How do you sell energy efficiency?
Mark Jewell, author of “Selling Energy: Inspiring Ideas That Get More Projects Approved!” offers ideas that he says are tried-and-true.
Try, for example, a strategy that he calls “The Three-Sentence Solicitation.”
First sentence: Give specific numbers and savings that similar clients have realized: “Over the last ten years we’ve worked with 12 hospitals like yours with 25 percent energy savings.”
Next, slap your forehead and comment that the business you’re selling to is similar to the ones that have seen this savings.
“Say, ‘As I was driving by your hospital I noticed that your lighting was the same system we have removed from our clients’,” Jewell explains.
Third sentence: “If you care to explore how we did this, I’m open to a conversation.”
It’s a soft sell, and it works, he says.
Another strategy is to gather success stories and teach sales people how to use them effectively in their sales efforts.
“Tell them to contribute five stories using the product or service. A brief story,” he says. The story should focus on an energy efficiency provider’s client’s successes using a product or service.
For example, a company in Portland that did a lighting retrofit increased sales by 20 percent because people could see products better and felt more comfortable in the space.
“These stories should be said in 7 to 15 seconds,” he says. “This is much more interesting than a brochure.”
It takes some effort to teach sales people to sell energy efficiency this way, Jewell says. The sales people need to have lots of stories at their fingertips.
The sales manager should ask all the sales people to write down success stories, and should then put them in a spreadsheet to share. The stories should be categorized by product and include the author’s contact information.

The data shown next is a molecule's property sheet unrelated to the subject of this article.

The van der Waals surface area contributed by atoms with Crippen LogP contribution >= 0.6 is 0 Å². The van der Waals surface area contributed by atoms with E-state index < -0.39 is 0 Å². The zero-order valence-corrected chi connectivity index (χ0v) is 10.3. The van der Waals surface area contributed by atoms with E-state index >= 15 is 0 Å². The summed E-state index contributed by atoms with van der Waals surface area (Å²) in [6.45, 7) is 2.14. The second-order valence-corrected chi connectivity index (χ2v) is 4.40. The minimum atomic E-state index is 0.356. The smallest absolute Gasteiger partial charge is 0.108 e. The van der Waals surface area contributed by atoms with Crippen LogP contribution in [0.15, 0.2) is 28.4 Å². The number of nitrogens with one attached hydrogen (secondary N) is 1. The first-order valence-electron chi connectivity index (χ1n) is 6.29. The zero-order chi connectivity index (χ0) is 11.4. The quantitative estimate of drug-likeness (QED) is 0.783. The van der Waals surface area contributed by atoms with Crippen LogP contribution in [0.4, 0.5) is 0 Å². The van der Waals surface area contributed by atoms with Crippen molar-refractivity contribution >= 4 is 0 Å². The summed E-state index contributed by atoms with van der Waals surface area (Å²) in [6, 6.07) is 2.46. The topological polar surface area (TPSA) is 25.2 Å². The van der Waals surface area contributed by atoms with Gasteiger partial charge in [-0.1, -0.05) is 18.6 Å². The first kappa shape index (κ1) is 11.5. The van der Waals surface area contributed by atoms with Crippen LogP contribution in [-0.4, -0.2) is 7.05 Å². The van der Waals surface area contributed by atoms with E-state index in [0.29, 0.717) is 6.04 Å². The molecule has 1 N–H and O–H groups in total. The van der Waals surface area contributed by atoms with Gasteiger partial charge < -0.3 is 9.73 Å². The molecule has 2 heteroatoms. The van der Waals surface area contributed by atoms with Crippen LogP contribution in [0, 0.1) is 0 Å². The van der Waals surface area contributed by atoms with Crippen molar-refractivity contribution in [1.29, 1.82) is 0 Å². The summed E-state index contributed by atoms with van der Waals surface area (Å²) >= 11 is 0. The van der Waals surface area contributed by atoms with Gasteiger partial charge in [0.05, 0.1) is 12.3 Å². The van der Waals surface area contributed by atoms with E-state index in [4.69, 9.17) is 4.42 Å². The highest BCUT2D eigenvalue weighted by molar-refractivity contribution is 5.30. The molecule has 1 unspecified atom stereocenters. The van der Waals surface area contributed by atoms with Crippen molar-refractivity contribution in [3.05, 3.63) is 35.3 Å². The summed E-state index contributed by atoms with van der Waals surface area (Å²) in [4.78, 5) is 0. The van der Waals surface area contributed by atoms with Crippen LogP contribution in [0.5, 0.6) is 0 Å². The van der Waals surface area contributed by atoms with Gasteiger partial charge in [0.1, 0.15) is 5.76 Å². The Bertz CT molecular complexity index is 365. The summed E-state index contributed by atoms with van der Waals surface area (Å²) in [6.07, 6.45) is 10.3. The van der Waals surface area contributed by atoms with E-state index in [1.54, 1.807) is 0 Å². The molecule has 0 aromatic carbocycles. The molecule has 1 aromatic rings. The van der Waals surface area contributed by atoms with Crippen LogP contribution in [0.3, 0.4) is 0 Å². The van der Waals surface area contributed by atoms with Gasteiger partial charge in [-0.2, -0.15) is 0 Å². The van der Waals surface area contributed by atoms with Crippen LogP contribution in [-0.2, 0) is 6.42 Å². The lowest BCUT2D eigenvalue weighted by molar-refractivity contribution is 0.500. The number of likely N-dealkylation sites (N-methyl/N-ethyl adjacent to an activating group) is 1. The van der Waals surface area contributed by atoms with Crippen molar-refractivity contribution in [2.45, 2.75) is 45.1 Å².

The company should pass out the stories and, in particular, ask new sales people to read them and memorize them.
“People who take the tips and do it actually prosper. It takes discipline and focus to collect stories and actually put them in spreadsheet,” says Jewell.
The key, he stresses, is to make the stories short and pithy. Include statistics –how much savings, the client’s square footage, and other information that makes the story come alive.
“‘We’ve done a lot of business’ is not a good thing to say. Say, ‘We’ve worked with 10 hospitals in 10 years. The average savings is 25 percent,'” he advises.
How do you help sales people remember all this information?
“Create a cheat sheet, laminate it and put it on clipboard,” he says.
The benefits will be worth the effort, Jewell promises.
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